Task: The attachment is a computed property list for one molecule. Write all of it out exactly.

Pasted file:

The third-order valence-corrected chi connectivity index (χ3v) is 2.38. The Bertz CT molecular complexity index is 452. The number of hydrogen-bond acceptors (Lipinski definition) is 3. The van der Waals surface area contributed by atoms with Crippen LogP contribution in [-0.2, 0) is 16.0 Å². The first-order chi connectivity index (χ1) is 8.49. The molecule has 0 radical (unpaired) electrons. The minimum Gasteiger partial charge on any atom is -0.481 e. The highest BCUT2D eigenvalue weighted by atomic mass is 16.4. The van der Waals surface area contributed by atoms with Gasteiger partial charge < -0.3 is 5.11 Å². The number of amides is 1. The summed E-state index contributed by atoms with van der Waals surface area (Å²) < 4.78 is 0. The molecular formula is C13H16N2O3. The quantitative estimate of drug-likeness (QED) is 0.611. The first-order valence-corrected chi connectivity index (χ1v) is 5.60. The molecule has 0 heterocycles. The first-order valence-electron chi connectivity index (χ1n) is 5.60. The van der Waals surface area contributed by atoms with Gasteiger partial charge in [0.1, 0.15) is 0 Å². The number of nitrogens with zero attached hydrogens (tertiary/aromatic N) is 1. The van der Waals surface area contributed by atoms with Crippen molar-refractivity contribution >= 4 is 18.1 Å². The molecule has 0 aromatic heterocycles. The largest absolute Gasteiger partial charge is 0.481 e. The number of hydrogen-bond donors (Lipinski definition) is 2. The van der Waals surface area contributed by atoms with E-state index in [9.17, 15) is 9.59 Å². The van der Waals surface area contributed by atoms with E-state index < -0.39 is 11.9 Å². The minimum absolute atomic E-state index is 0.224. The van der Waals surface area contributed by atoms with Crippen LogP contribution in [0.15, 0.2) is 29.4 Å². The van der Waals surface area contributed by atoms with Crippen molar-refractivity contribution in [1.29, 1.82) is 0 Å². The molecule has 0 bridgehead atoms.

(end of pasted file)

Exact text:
The third-order valence-corrected chi connectivity index (χ3v) is 2.38. The Bertz CT molecular complexity index is 452. The number of hydrogen-bond acceptors (Lipinski definition) is 3. The van der Waals surface area contributed by atoms with Crippen LogP contribution in [-0.2, 0) is 16.0 Å². The first-order chi connectivity index (χ1) is 8.49. The molecule has 0 radical (unpaired) electrons. The minimum Gasteiger partial charge on any atom is -0.481 e. The highest BCUT2D eigenvalue weighted by atomic mass is 16.4. The van der Waals surface area contributed by atoms with Gasteiger partial charge < -0.3 is 5.11 Å². The number of amides is 1. The summed E-state index contributed by atoms with van der Waals surface area (Å²) < 4.78 is 0. The molecular formula is C13H16N2O3. The quantitative estimate of drug-likeness (QED) is 0.611. The first-order valence-corrected chi connectivity index (χ1v) is 5.60. The molecule has 0 heterocycles. The first-order valence-electron chi connectivity index (χ1n) is 5.60. The van der Waals surface area contributed by atoms with Gasteiger partial charge in [0.1, 0.15) is 0 Å². The number of nitrogens with zero attached hydrogens (tertiary/aromatic N) is 1. The van der Waals surface area contributed by atoms with Crippen molar-refractivity contribution >= 4 is 18.1 Å². The molecule has 0 aromatic heterocycles. The largest absolute Gasteiger partial charge is 0.481 e. The number of hydrogen-bond donors (Lipinski definition) is 2. The van der Waals surface area contributed by atoms with E-state index in [9.17, 15) is 9.59 Å². The van der Waals surface area contributed by atoms with E-state index < -0.39 is 11.9 Å². The minimum absolute atomic E-state index is 0.224. The van der Waals surface area contributed by atoms with Crippen LogP contribution in [0.15, 0.2) is 29.4 Å². The van der Waals surface area contributed by atoms with Crippen molar-refractivity contribution in [1.29, 1.82) is 0 Å². The molecule has 0 bridgehead atoms.